Contract renewal season is right around the corner. Under state law, all certified employees must be notified before May 1st of whether the district will issue them a contract of employment for the subsequent school year. This article provides a list of best practices for your District when making these personnel decisions that will impact students for the next school year.
CONTRACTS AND EVALUATION PROCEDURES
First year teachers or those with less than one year of teaching experience will begin teaching under an induction contract. At the end of the three-year induction period, the district may (1) employ the teacher under another induction contract, (2) employ the teacher under an annual contract, or (3) terminate the teacher’s employment. Under induction contracts, teachers have substantially less due process rights compared to rights held under an annual contract.
With regard to teachers employed under annual contracts, districts have three options. Similar to the options available with the induction contract teacher, a district may (1) move a teacher to the next contract level, the “continuing” contract level; (2) retain the teacher at the same contract level; or (3) choose not to reemploy the teacher. As an annual contract teacher, the employee is required to complete a formal evaluation process. An annual contract teacher should not be moved to the continuing contract level, where the teacher is entitled to more extensive due process rights, unless the district is fully satisfied with the teacher’s overall performance. It should also be noted that a teacher who fails to successfully complete the formal evaluation process that accompanies an annual contract must be terminated and not be employed as a teacher in a public school in South Carolina for at least two years. S.C. Code Ann. § 59-26-40 states that teachers who are not recommended for reemployment under this type of contract may request a hearing before the Superintendent; the written decision of the Superintendent may be appealed to the board. The school board has discretion over whether to hear the teacher’s appeal.
Once the teacher has successfully completed the formal evaluation process under the annual contract, the district may offer a teacher a continuing contract. The district has two options when it comes to the renewal of a continuing contract: (1) it can reemploy the teacher under his or her continuing contract or (2) it may not reemploy the teacher. Teachers on continuing contracts have rights under the S.C. Teacher Employment Dismissal Act (“TEDA”). If a continuing contract teacher is not reemployed, he or she may request a hearing before the board. It is important to keep in mind that if the Superintendent fails to notify the teacher in writing before May 1st, the teacher is considered reemployed as if the board renewed his or her contract.
DOCUMENTING PERFORMANCE ISSUES
There are a number of different types of “documentation,” and the following may prove to be useful to you in making personnel decisions concerning certified employees: (1) personal notes to the file made by an administrator after observing or talking with a teacher; (2) informal memos to the employee that are not copied to the personnel file; (3) attendance records, leave slips, grade book documentation, etc.; (4) formal letters of reprimand that are placed in the employee’s personnel file; (5) formal evaluation documents; (6) complaints from other staff and parents; and (7) summaries from classroom observations.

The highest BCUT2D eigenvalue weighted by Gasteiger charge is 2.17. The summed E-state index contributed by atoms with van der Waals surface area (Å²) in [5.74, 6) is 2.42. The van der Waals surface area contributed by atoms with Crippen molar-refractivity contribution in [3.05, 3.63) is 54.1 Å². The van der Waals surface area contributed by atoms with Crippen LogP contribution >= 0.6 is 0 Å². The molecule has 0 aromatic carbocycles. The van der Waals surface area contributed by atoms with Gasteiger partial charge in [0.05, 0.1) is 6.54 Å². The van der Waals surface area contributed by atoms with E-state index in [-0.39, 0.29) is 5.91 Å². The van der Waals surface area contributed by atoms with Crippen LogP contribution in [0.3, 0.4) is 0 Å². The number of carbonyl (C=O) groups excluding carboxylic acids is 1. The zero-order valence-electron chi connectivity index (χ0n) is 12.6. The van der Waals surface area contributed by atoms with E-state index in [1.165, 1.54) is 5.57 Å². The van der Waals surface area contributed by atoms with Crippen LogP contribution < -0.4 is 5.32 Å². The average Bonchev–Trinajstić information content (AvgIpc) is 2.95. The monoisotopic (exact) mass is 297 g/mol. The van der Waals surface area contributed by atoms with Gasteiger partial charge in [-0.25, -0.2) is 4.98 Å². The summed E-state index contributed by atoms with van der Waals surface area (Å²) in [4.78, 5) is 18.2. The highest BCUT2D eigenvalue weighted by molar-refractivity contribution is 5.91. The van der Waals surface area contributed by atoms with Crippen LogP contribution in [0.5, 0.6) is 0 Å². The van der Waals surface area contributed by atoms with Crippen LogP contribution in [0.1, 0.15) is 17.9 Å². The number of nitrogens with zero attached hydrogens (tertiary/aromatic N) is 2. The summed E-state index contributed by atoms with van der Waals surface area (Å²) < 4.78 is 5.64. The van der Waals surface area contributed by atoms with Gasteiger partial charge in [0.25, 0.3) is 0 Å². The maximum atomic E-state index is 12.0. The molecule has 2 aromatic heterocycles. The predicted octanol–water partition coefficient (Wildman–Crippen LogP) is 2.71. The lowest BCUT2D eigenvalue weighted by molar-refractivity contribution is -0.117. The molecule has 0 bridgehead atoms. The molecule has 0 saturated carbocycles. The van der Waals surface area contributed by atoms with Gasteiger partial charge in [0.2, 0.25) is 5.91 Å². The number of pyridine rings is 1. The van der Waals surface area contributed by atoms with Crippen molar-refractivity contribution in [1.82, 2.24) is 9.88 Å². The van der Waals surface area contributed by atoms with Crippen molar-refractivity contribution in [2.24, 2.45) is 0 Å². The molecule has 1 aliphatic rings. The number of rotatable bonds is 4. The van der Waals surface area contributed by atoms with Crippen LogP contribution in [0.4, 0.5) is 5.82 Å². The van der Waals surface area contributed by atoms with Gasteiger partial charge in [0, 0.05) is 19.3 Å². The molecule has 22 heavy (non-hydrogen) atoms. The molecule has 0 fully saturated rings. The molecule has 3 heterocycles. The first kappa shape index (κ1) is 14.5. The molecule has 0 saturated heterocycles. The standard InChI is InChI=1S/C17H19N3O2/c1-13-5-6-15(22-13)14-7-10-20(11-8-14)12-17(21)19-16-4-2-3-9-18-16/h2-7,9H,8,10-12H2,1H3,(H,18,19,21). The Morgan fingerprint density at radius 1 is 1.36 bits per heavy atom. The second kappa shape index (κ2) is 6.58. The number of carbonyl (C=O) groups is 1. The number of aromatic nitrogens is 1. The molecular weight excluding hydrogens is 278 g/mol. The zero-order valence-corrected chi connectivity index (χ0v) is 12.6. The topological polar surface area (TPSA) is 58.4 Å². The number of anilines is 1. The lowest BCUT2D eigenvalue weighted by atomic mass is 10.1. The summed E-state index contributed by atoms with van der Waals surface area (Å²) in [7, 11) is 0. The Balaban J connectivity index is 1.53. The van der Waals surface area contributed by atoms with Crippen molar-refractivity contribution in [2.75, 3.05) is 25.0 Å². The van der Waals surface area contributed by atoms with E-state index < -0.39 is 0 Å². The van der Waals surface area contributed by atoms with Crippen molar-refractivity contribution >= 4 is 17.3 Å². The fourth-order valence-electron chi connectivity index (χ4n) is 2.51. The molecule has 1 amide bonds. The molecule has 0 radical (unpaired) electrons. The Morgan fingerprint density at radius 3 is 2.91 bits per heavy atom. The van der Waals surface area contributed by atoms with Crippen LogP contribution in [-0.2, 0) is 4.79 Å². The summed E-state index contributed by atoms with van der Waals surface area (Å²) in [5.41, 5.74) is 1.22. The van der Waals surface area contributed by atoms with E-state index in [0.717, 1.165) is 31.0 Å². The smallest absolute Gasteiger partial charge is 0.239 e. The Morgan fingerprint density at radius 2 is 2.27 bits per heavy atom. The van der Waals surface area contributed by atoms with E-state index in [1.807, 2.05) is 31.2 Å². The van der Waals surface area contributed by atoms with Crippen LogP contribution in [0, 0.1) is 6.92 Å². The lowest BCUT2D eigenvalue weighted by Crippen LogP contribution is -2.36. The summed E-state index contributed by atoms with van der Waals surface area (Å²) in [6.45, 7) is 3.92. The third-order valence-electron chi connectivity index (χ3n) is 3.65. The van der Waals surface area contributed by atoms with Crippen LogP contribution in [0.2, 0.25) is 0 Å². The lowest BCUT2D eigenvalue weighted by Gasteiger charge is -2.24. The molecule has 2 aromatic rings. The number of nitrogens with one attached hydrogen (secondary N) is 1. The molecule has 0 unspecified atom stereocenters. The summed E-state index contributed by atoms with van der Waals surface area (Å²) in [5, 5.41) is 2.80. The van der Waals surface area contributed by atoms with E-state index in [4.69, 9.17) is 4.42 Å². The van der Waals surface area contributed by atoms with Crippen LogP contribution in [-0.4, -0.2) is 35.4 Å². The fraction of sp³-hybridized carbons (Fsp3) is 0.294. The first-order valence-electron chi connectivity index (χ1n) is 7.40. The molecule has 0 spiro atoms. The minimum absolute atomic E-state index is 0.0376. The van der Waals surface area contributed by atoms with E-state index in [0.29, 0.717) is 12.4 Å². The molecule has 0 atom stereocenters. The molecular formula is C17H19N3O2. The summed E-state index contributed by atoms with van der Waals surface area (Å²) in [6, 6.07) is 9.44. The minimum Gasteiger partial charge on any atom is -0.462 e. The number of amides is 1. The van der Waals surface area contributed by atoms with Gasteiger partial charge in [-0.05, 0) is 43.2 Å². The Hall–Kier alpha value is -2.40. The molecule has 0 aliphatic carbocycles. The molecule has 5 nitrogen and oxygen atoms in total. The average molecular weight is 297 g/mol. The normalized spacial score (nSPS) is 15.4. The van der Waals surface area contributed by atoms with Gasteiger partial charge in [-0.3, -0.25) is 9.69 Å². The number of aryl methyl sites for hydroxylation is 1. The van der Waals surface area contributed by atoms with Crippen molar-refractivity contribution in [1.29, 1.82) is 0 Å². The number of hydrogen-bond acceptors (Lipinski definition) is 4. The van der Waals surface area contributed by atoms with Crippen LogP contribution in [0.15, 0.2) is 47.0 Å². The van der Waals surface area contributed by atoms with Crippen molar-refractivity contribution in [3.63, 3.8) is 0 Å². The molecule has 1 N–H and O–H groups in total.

Keeping accurate documentation can minimize any misunderstandings about what was said in a conference and can bring the seriousness of a situation to the employee’s attention. The following is a non-exhaustive list of occurrences you may want to document: (1) specific incidents of misconduct; (2) feedback following an observation; (3) concerns that create a pattern of problems; and (4) summaries of conferences with the employee. When creating documentation, make certain the letters/memos that are sent to an employee are helpful—clearly define the problem; avoid making vague references to “my concerns about your performance” or “the incident that occurred in your classroom last week.” This will prevent potential miscommunication and help place the employee on notice that his or her behavior is not acceptable. Additionally, provide a timeframe for improvement and the possible consequences if improvement is not demonstrated. As always, watch spelling, punctuation and grammar; you never know who might be reading your letter.
There are many options available to districts when renewal decisions are made. Because due process rights increase at each subsequent contract level, resulting in a more complex nonrenewal process, districts should not move teachers to a higher contract level without giving careful consideration to whether retaining the teacher at the same contract level would give the district more of an opportunity to assess the teacher’s potential. In all cases, districts bear the burden of establishing that all State law requirements and State Department of Education guidelines have been met and that there are sufficient grounds to warrant contract nonrenewal. We wish you luck as you make these important decisions over the next month; if you have any questions, please do not hesitate to contact us.